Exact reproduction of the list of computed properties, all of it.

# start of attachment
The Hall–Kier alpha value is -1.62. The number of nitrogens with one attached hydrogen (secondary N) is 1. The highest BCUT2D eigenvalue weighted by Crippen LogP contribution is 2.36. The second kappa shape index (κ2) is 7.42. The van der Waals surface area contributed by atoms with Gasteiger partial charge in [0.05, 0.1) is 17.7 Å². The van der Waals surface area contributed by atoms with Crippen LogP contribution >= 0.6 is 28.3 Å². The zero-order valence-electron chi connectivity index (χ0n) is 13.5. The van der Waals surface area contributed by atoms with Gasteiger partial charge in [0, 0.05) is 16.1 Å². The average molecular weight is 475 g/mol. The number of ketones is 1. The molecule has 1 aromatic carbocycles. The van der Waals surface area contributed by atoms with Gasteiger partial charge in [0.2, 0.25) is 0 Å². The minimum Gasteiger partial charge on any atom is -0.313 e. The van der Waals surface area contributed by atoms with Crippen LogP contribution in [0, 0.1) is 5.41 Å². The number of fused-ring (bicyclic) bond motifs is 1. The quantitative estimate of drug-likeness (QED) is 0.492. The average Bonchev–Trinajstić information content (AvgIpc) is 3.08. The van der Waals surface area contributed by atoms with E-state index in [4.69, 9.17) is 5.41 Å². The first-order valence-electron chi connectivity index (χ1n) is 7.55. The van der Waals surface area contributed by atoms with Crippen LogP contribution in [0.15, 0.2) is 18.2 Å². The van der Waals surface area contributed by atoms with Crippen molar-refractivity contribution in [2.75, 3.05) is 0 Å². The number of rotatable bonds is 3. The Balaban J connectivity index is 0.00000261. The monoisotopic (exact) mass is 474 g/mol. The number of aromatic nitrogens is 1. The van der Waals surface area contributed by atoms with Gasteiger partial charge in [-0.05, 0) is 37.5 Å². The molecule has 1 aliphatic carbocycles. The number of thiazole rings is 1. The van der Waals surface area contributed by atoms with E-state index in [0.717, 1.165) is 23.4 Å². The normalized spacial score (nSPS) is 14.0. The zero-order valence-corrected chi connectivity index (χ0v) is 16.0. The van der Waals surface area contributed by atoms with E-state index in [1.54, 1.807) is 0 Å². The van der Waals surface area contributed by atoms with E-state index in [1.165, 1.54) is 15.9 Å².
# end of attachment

The Hall–Kier alpha value is -1.62. The number of nitrogens with one attached hydrogen (secondary N) is 1. The highest BCUT2D eigenvalue weighted by Crippen LogP contribution is 2.36. The second kappa shape index (κ2) is 7.42. The van der Waals surface area contributed by atoms with Gasteiger partial charge in [0.05, 0.1) is 17.7 Å². The van der Waals surface area contributed by atoms with Crippen LogP contribution >= 0.6 is 28.3 Å². The zero-order valence-electron chi connectivity index (χ0n) is 13.5. The van der Waals surface area contributed by atoms with Gasteiger partial charge in [0, 0.05) is 16.1 Å². The average molecular weight is 475 g/mol. The number of ketones is 1. The molecule has 1 aromatic carbocycles. The van der Waals surface area contributed by atoms with Gasteiger partial charge in [0.2, 0.25) is 0 Å². The minimum Gasteiger partial charge on any atom is -0.313 e. The van der Waals surface area contributed by atoms with Crippen LogP contribution in [0, 0.1) is 5.41 Å². The number of fused-ring (bicyclic) bond motifs is 1. The quantitative estimate of drug-likeness (QED) is 0.492. The average Bonchev–Trinajstić information content (AvgIpc) is 3.08. The van der Waals surface area contributed by atoms with E-state index in [4.69, 9.17) is 5.41 Å². The first-order valence-electron chi connectivity index (χ1n) is 7.55. The van der Waals surface area contributed by atoms with Crippen LogP contribution in [0.15, 0.2) is 18.2 Å². The van der Waals surface area contributed by atoms with Crippen molar-refractivity contribution in [2.75, 3.05) is 0 Å². The number of rotatable bonds is 3. The Balaban J connectivity index is 0.00000261. The monoisotopic (exact) mass is 474 g/mol. The number of aromatic nitrogens is 1. The van der Waals surface area contributed by atoms with Gasteiger partial charge in [-0.05, 0) is 37.5 Å². The molecule has 1 aliphatic carbocycles. The number of thiazole rings is 1. The van der Waals surface area contributed by atoms with E-state index in [0.717, 1.165) is 23.4 Å². The normalized spacial score (nSPS) is 14.0. The zero-order valence-corrected chi connectivity index (χ0v) is 16.0. The van der Waals surface area contributed by atoms with E-state index in [1.54, 1.807) is 0 Å². The van der Waals surface area contributed by atoms with E-state index in [1.165, 1.54) is 15.9 Å².